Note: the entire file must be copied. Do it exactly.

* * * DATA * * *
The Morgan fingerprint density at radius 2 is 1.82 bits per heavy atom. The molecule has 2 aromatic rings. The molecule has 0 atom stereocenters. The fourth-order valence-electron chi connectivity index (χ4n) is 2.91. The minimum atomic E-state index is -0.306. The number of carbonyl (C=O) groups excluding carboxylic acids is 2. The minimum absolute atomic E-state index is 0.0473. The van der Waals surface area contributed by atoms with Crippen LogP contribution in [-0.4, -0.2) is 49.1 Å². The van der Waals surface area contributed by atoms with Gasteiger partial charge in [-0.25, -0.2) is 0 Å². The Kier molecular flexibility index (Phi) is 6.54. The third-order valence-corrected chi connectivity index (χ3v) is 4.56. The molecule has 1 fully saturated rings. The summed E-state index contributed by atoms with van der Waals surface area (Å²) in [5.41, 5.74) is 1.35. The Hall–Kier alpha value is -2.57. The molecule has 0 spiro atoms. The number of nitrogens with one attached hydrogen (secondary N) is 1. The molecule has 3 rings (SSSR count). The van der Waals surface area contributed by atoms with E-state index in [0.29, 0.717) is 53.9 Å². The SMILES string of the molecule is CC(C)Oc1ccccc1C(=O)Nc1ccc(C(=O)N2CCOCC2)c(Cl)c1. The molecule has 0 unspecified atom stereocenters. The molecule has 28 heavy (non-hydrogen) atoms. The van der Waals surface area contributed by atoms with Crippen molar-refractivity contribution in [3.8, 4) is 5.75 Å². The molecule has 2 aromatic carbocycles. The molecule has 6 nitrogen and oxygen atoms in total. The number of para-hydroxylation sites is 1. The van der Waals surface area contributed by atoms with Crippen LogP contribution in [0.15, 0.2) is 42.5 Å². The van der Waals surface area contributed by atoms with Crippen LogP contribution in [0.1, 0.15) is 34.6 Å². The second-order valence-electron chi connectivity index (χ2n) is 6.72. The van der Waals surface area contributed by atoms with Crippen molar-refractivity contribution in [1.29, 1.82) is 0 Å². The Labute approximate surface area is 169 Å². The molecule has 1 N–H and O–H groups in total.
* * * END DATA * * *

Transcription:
The Morgan fingerprint density at radius 2 is 1.82 bits per heavy atom. The molecule has 2 aromatic rings. The molecule has 0 atom stereocenters. The fourth-order valence-electron chi connectivity index (χ4n) is 2.91. The minimum atomic E-state index is -0.306. The number of carbonyl (C=O) groups excluding carboxylic acids is 2. The minimum absolute atomic E-state index is 0.0473. The van der Waals surface area contributed by atoms with Crippen LogP contribution in [-0.4, -0.2) is 49.1 Å². The van der Waals surface area contributed by atoms with Gasteiger partial charge in [-0.25, -0.2) is 0 Å². The Kier molecular flexibility index (Phi) is 6.54. The third-order valence-corrected chi connectivity index (χ3v) is 4.56. The molecule has 1 fully saturated rings. The summed E-state index contributed by atoms with van der Waals surface area (Å²) in [5.41, 5.74) is 1.35. The Hall–Kier alpha value is -2.57. The molecule has 0 spiro atoms. The number of nitrogens with one attached hydrogen (secondary N) is 1. The molecule has 3 rings (SSSR count). The van der Waals surface area contributed by atoms with E-state index in [0.29, 0.717) is 53.9 Å². The SMILES string of the molecule is CC(C)Oc1ccccc1C(=O)Nc1ccc(C(=O)N2CCOCC2)c(Cl)c1. The molecule has 0 unspecified atom stereocenters. The molecule has 28 heavy (non-hydrogen) atoms. The van der Waals surface area contributed by atoms with Crippen molar-refractivity contribution in [3.8, 4) is 5.75 Å². The molecule has 2 aromatic carbocycles. The molecule has 6 nitrogen and oxygen atoms in total. The number of para-hydroxylation sites is 1. The van der Waals surface area contributed by atoms with Crippen LogP contribution in [0.15, 0.2) is 42.5 Å². The van der Waals surface area contributed by atoms with Crippen LogP contribution in [0.1, 0.15) is 34.6 Å². The second-order valence-electron chi connectivity index (χ2n) is 6.72. The van der Waals surface area contributed by atoms with Crippen molar-refractivity contribution in [1.29, 1.82) is 0 Å². The Labute approximate surface area is 169 Å². The molecule has 1 N–H and O–H groups in total.